Rockefeller, and others, surpassed Gates' limit by far.
That's the same misconception as above. No, the stock market is not a zero sum game. The vast majority of money invested in the stock market grows over the long term. That includes a large fraction of virtually everyone's retirement savings.
Certainly, but that doesn't take away from the fact that over the very long term, the stock market averages about 8% a year in growth after inflation.
Wealth isn't generated in the stock market per se, so that's not completely wrong, but it is mostly wrong: wealth is generated by the companies that are represented in the stock market growing. The growth of a company is reflected in the stock price, which is a reflection of the perceived value of a company. Again, it isn't a zero sum game: as long as the economy grows, the stock market will grow too.
Yeah, I was thinking that was possible. A difference of 6x. And you know, when compared as a fraction of the world's wealth, the difference is probably bigger.
But they lived in a different time and Gates is probably near the limit now. The biggest difference? Gates was trust-busted and they weren't.
Rockefeller was. It made him even richer.
I'll repeat what I said the last time this came up....
And to the extent that the whole world has got richer, it is down to the extent that the whole world has been moving to a fossil fuel burning economy. Wealth isn't created by Gates and other entrepreneurs, its all based on an accelerating degradation of a cheap energy source.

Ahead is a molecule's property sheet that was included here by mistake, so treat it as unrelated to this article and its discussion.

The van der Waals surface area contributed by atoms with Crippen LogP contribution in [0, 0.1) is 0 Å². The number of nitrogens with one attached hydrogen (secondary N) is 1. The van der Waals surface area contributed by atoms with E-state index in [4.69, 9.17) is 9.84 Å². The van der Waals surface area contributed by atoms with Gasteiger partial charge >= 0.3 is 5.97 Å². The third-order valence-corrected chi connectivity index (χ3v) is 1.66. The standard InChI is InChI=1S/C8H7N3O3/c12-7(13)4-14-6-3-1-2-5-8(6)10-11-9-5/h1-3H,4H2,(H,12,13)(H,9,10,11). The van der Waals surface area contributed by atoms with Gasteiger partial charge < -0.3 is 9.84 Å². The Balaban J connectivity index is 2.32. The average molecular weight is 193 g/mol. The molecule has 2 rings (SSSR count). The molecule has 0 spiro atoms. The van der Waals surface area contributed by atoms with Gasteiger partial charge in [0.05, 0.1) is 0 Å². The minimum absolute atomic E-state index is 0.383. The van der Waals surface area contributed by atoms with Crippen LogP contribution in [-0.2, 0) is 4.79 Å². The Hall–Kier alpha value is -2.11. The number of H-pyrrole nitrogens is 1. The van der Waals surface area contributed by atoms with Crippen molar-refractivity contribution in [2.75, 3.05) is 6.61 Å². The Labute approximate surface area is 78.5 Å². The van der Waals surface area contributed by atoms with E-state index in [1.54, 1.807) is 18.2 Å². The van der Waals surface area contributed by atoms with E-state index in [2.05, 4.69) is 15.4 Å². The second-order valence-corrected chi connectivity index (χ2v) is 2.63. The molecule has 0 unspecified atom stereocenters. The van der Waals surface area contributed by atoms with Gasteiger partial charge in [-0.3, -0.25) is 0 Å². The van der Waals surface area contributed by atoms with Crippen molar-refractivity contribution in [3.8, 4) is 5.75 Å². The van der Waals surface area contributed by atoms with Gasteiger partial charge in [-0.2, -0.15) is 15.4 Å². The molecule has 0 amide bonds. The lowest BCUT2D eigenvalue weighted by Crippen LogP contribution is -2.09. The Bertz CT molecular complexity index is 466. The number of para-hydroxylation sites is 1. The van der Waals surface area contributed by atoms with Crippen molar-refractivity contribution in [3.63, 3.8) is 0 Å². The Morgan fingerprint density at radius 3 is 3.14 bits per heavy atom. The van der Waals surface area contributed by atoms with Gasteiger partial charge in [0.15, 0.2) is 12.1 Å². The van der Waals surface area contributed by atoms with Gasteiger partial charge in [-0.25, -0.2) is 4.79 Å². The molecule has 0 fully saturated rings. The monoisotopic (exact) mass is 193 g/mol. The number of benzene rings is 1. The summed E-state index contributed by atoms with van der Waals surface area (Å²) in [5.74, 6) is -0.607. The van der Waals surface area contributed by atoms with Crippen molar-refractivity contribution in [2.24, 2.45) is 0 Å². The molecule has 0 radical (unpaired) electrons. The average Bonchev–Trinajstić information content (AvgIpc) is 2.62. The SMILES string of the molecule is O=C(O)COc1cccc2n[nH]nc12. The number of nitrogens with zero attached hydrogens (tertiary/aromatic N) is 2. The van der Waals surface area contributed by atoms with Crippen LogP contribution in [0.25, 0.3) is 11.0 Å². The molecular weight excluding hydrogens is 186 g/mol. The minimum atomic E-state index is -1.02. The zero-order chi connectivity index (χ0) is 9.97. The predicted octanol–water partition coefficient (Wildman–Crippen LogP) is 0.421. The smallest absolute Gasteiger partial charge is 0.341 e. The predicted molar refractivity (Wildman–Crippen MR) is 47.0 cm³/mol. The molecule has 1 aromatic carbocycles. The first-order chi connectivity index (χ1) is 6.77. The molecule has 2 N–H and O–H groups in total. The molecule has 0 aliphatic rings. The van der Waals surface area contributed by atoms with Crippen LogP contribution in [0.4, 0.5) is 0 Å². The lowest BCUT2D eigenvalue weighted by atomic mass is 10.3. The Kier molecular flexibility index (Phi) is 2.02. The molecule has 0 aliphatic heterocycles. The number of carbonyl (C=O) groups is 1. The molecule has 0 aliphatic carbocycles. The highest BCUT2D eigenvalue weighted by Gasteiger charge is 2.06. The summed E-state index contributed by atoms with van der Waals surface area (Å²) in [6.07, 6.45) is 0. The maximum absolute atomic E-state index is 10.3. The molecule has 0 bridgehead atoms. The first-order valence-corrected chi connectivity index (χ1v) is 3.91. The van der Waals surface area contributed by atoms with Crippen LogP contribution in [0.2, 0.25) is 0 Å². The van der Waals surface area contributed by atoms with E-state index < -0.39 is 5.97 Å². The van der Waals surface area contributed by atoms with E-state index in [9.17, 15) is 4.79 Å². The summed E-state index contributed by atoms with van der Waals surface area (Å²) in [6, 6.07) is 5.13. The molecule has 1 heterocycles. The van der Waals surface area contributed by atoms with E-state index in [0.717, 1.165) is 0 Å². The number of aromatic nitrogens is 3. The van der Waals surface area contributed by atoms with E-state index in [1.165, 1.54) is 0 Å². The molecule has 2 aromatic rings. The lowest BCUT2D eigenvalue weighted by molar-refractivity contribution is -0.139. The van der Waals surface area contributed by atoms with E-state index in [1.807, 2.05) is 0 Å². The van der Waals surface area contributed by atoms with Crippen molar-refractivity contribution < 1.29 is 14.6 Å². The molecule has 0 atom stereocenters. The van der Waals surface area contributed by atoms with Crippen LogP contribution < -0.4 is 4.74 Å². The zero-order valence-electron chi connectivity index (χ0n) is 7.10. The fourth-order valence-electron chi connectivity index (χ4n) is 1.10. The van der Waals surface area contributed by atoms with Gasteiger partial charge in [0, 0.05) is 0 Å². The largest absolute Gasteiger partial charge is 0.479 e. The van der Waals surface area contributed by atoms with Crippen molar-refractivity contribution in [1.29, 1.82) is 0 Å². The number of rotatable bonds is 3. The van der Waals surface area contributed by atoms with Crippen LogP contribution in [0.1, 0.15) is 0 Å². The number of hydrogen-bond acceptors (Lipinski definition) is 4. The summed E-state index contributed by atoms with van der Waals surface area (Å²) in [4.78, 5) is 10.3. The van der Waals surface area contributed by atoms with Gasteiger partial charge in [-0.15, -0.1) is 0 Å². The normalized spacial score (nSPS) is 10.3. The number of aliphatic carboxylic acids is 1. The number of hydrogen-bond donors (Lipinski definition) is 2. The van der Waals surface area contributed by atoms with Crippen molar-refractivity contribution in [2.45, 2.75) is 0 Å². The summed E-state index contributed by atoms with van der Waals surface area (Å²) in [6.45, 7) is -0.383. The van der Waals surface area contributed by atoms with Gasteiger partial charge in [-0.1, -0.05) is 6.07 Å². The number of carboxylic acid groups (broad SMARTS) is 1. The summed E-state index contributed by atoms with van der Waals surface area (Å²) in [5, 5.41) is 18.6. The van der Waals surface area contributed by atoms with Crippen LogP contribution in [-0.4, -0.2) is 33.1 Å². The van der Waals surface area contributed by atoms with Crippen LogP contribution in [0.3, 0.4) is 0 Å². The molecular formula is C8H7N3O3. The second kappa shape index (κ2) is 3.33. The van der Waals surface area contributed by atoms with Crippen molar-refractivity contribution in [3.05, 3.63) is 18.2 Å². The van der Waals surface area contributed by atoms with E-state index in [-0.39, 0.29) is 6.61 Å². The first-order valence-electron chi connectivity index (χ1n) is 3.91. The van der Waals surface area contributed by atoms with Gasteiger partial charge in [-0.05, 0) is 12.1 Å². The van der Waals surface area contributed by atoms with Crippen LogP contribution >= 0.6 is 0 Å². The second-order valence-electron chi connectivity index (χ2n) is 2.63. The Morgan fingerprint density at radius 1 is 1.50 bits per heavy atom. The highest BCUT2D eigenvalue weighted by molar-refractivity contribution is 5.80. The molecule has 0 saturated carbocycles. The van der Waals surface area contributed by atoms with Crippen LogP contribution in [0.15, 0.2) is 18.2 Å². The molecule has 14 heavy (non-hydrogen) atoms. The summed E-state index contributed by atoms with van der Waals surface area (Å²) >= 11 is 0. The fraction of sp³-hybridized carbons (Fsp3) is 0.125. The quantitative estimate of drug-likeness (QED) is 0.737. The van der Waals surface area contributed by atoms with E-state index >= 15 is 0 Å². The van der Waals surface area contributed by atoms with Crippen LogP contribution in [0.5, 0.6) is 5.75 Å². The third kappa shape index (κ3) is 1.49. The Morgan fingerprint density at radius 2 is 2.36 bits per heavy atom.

I'm suprised at your admiration of Gates too. He just learnt about monopolistic marketing tactics from the best, IBM.
Computer and software companies are themselves a very good example of the emergence of powerlaw wealth via the Peter principle.
Was he? Dang, I need to brush up on that then.
 Oh, I see: when he was trust-busted, he then got proportional shares of the 34 new companies. That caused his wealth to grow. Still, MS wasn't broken up, AFAIK, they were just ordered to change their practices and punished. I don't think that really affects the issue much, though: the Sherman Act helped prevent MS from becoming more powerful.
None of that addresses the two factually wrong assertions you made in your previous post. You're just trying to distract from that.
And you've added one more (that I care about - very little of that big quote was worth anything):
No. Bill Gates capitalized on a mistake by IBM. IBM expected that their monopoly would allow them to dominate the new PC world, but they were wrong. Microsoft gained power by providing an open software architecture on which to build comptuers. The so-called IBM PC "clones". It was only much later that MS started to wield monopoly power.
Wealth in not being generated in the market, it's the fictitious higher share prices that makes you believe the whole market has grown over a certain period of time. The companies which go public, are under no obligation to buy back the shares they sold to the public and every now and then they sell even more shares in order to survive. It's the new/future investors that bring more money to the table in the hope that their money will grow too.
If all the investors decide to pull their money out of the market, you see all the stocks will go to a penny in just one hectic day without affecting the performance of those companies. The companies are doing their job and people are betting on how well they are doing it, a stock price has nothing to do with the actual value of a company. People bet on the stocks as if companies were horses.